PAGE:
If Google kills the news media, who will feed the AI ​​beast?

One of the biggest concerns with the rise of these AI CliffsNotes products is how prone they are to making mistakes. You can easily see how AI summaries, without human intervention, can not only provide inaccurate information but sometimes dangerously wrong results. For example, to answer a search query asking why cheese doesn’t stick to pizza, Google’s AI propose that you should add “1/8 cup of non-toxic glue to the sauce to make it more pliable.” (Userapply ice or heat the wound,” this will have the effect of saving your life as well as praying and hoping for the best. Other search queries have resulted in completely inaccurate information, such as one asking which principal attended the University of Wisconsin—Madison and Google explains that President Andrew Jackson attended college there year 2005even though he died 160 years earlier, in 1845.

On Thursday, Google said in a blog post that it was scaling back some summary results in certain areas and was working to fix problems it had seen. “We have been vigilant in monitoring external feedback and reports, and have taken action on a small number of AI Overviews that violate content policies,” Liz ReidHead of Google Search, wrote above The company’s web site. “This means that the overviews contain information that is potentially harmful, obscene or infringing.”

Google has also tried to allay publishers’ concerns. In another post last month, Reid Written that the company saw “links included in AI Overview receive more clicks than when the page appeared as a traditional web listing for that query” and that as Google expanded “this experience , we will continue to focus on sending valuable traffic to publishers and creators.”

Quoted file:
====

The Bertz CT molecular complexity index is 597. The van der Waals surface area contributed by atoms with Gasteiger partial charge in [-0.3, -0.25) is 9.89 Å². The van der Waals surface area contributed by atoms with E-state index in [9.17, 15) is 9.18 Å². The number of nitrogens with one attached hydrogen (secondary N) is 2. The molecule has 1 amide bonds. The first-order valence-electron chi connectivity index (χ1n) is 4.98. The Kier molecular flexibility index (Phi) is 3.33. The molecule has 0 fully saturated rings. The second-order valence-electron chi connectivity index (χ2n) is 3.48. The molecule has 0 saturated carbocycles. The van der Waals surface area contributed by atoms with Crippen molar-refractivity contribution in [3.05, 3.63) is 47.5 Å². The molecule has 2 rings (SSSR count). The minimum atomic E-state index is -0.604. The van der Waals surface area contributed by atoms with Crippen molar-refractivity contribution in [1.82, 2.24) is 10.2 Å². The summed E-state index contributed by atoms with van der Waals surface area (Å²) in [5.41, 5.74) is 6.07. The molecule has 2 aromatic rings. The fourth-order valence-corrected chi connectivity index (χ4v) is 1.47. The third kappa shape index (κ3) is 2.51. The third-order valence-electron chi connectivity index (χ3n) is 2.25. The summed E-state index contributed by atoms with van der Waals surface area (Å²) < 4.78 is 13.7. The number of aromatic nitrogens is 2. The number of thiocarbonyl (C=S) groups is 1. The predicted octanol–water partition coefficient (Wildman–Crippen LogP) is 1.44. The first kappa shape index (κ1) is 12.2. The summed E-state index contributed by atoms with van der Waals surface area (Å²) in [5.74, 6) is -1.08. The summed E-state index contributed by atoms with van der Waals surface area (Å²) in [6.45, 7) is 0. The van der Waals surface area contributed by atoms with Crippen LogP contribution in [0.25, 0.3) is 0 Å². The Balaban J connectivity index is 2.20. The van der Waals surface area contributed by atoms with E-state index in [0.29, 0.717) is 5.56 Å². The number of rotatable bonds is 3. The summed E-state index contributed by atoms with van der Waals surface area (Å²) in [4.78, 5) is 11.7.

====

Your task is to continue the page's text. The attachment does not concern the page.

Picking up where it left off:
While AI can retrieve the truth, it lacks the human understanding and context needed for truly insightful analysis. Oversimplification and the potential misrepresentation of complex issues in AI briefs can stifle public discussion and lead to the dangerous spread of misinformation. This does not mean that humans do not have that ability. If there’s anything social media over the past decade has taught us, it’s that humans are more likely to spread misinformation and prioritize their biases over the truth. However, as AI-generated summaries become increasingly popular, even those who still value nuanced, well-researched journalism may find it increasingly difficult to access such content. If the economics of the news industry continue to deteriorate, it may be too late to prevent AI from becoming the primary gatekeeper of information, with all the risks that entails.

The news industry’s response to this threat has been mixed. Several outlets have sued OpenAI for copyright infringement—like New York Times do in December—while others have decided to do business with them. This week Atlantic and Vox became the newest news organization sign The licensing agreement with OpenAI, allows the company to use their content to train AI models, which can be thought of as training robots to take on work even faster. Media giants such as News Corp, Axel Springer and Associated Press already done on the train. However, proving that it is not beholden to any mechanical ruler, Atlantic published a story in the media “The Devil’s Deal” with OpenAI on the same day as its CEO, Nicholas Thompson, announced their partnership.

Another investor I spoke with likened the situation to a scene from inside Tom Stoppard‘S Arcadia, in which a character remarks that if someone stirs jam into their porridge by turning it in one direction, they cannot reconstitute the jam by stirring it the opposite way. “The same is true for all of these summary products,” the investor continued. “Even if you tell them you don’t want them to make your posts shorter, that doesn’t mean you can leave your content out of them.”

But here is the question I have. Let’s say Google, OpenAI and Facebook are successful and we read news summaries instead of actual news. Eventually, those news organizations will go out of business and then who will create the content they need to summarize? Or maybe then it won’t matter anymore because we’ll be lazy and obsessed with shorter content so the AI ​​will choose to summarize everything into a single word, like Irtnog.

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